[Solved] After setting secure domain -> "CONFERENCE FAILED: conference.videobridgeNotAvailable"

Hello, my first post here.

Today I set up Jitsi Meet on my VPS (fresh install, Debian 10) following the latest quick install manual.

Setting up the server went well like a charm. With my desktop and MacBook I confirmed that a conference room was established and it was working. During the set up I purchased SSL certificate and installed it manually, which also worked fine.


Description of the issue:

tl:dr; After setting secure domain, I cannot log in with the conference room anonymously due to the error CONFERENCE FAILED: conference.videobridgeNotAvailable. By opening the conference room URL with a different browser than one which logged in the room as a host, the conference fails with the error on both host and anonymous user.

(As an example I am going to set [your-hostname]as jitsi-123.com)

After completeing the quick install I proceeded to setting secure domain to limit who can start a conference, following the manual on the latest README.md (Secure Domain) which is available at https://github.com/jitsi/jicofo.

On SSH console I opened /etc/prosody/conf.avail/jitsi-123.com.cfg.lua and enabled authentication on my main domain.

VirtualHost "jitsi-123.com"
    authentication = "internal_plain"

Also I added new virtual host with anonymous login method for guests on the same file.

VirtualHost "guest.jitsi-123.com"
    authentication = "anonymous"
    c2s_require_encryption = false

And then I opened /etc/jitsi/meet/jitsi-123.com-config.js to configure anonymousdomain follwing the instruction:

            domain: 'jitsi-123.com',
            anonymousdomain: 'guest.jitsi-123.com',

After that I stopped jicofo with sudo service jicofo stop to configure /etc/jitsi/jicofo/sip-communicator.properties:

org.jitsi.jicofo.auth.URL=XMPP:jitsi-123.com

and created a user (“exampleUser”) with prosodyctl register exampleUser jitsi-123.com exampleUserPass.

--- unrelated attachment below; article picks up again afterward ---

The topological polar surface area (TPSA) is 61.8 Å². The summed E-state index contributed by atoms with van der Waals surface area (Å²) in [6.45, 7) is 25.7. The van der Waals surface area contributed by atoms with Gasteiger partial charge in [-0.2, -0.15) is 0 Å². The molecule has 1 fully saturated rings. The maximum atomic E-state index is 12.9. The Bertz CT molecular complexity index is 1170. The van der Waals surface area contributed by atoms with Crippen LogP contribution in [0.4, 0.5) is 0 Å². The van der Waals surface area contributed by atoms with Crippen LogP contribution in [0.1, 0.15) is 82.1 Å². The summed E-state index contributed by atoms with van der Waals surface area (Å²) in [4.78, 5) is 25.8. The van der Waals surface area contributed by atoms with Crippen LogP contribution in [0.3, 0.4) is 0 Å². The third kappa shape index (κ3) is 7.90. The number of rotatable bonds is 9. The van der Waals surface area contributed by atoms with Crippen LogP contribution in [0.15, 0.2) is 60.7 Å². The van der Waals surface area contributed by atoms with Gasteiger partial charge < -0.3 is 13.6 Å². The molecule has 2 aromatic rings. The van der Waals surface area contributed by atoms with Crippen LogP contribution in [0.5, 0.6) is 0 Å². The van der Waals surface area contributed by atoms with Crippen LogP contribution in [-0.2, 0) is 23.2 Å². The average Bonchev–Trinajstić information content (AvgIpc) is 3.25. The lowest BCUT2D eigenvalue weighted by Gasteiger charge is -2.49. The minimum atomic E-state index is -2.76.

After doing these steps I restarted the machine with sudo shutdown -r now.

After starting up the machine I opened https://jitsi-123.com, and started a conference named temp (https://jitsi-123.com/temp).

On the page a pop-up saying Waiting for the host was displayed. I clicked I am the host to input exampleUser to the username field and exampleUserPass to the password field, and clicked OK.

After the conference room was established with the user account, I opened the same URL https://jitsi-123.com/temp with another browser to see if anonymous user cannot start a new conference.

–

Expected result:

The anonymous browser should log in with the conference room.

–

Actual result:

The anonymous browser cannot log in. The conference fails not only on the anonymous user but also on the host.

Both browsers console prompt the error CONFERENCE FAILED: conference.videobridgeNotAvailable.

After closing the anonymous user browser, the conference is established again.


I am new to jitsi and not familiar with linux. Any help would be appreciated. Thanks in advance!

The issue was related with the SSL certificate which does not include chain certs.

After adding them with my site cert and restarting nginx, the issue was fixed.

SOLVED: Android immediately disconnects, always

EDIT: too slow — you’ve fixed!

Probably this. I’d suggest either going for a Let’s Encrypt certificate, or else making sure you have the full certificate chain set up for your own certificate.

1 Like

The reason why I didn’t chose Let’s Encrypt was I wanted to use Android / iOS apps. :smiley:

I haven’t tried Android, but iOS works fine with Let’s Encrypt certs (I have a Let’s Encrypt cert on my jitsi installation, and I connect to it from an iOS client).

iOS (and perhaps Android) won’t work with self-signed certs.

Ah maybe I misunderstood here https://github.com/jitsi/jitsi-meet/blob/master/doc/quick-install.md#generate-a-lets-encrypt-certificate-optional-recommended

Note: Jitsi Meet mobile apps require a valid certificate signed by a trusted Certificate Authority and will not be able to connect to your server if you choose a self-signed certificate.

If I used Let’s Encrypt from the first, the issue above would have not happened at all… Now that everything works well, I am not going to think about that too much :expressionless:

Yep.

LE certs have a trusted root provider.

Self-signed certs don’t.

1 Like